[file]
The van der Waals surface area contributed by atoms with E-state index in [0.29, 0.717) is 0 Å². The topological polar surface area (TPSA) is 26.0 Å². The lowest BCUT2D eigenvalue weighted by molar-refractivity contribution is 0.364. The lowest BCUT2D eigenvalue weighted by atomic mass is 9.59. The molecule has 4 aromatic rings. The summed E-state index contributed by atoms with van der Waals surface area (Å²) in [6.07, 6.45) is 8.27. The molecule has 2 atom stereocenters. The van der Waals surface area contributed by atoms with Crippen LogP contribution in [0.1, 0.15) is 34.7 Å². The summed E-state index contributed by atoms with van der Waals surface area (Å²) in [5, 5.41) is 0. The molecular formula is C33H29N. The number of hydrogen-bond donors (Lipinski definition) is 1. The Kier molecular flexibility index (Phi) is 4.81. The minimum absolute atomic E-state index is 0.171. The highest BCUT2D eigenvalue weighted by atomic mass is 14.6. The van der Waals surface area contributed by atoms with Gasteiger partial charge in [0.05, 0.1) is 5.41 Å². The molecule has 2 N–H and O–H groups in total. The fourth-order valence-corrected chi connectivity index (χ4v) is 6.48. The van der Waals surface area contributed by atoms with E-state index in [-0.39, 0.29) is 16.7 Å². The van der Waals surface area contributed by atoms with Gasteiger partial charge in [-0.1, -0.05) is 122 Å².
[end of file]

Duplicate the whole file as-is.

The van der Waals surface area contributed by atoms with E-state index in [0.29, 0.717) is 0 Å². The topological polar surface area (TPSA) is 26.0 Å². The lowest BCUT2D eigenvalue weighted by molar-refractivity contribution is 0.364. The lowest BCUT2D eigenvalue weighted by atomic mass is 9.59. The molecule has 4 aromatic rings. The summed E-state index contributed by atoms with van der Waals surface area (Å²) in [6.07, 6.45) is 8.27. The molecule has 2 atom stereocenters. The van der Waals surface area contributed by atoms with Crippen LogP contribution in [0.1, 0.15) is 34.7 Å². The summed E-state index contributed by atoms with van der Waals surface area (Å²) in [5, 5.41) is 0. The molecular formula is C33H29N. The number of hydrogen-bond donors (Lipinski definition) is 1. The Kier molecular flexibility index (Phi) is 4.81. The minimum absolute atomic E-state index is 0.171. The highest BCUT2D eigenvalue weighted by atomic mass is 14.6. The van der Waals surface area contributed by atoms with Gasteiger partial charge in [0.05, 0.1) is 5.41 Å². The molecule has 2 N–H and O–H groups in total. The fourth-order valence-corrected chi connectivity index (χ4v) is 6.48. The van der Waals surface area contributed by atoms with E-state index in [-0.39, 0.29) is 16.7 Å². The van der Waals surface area contributed by atoms with Gasteiger partial charge in [-0.1, -0.05) is 122 Å².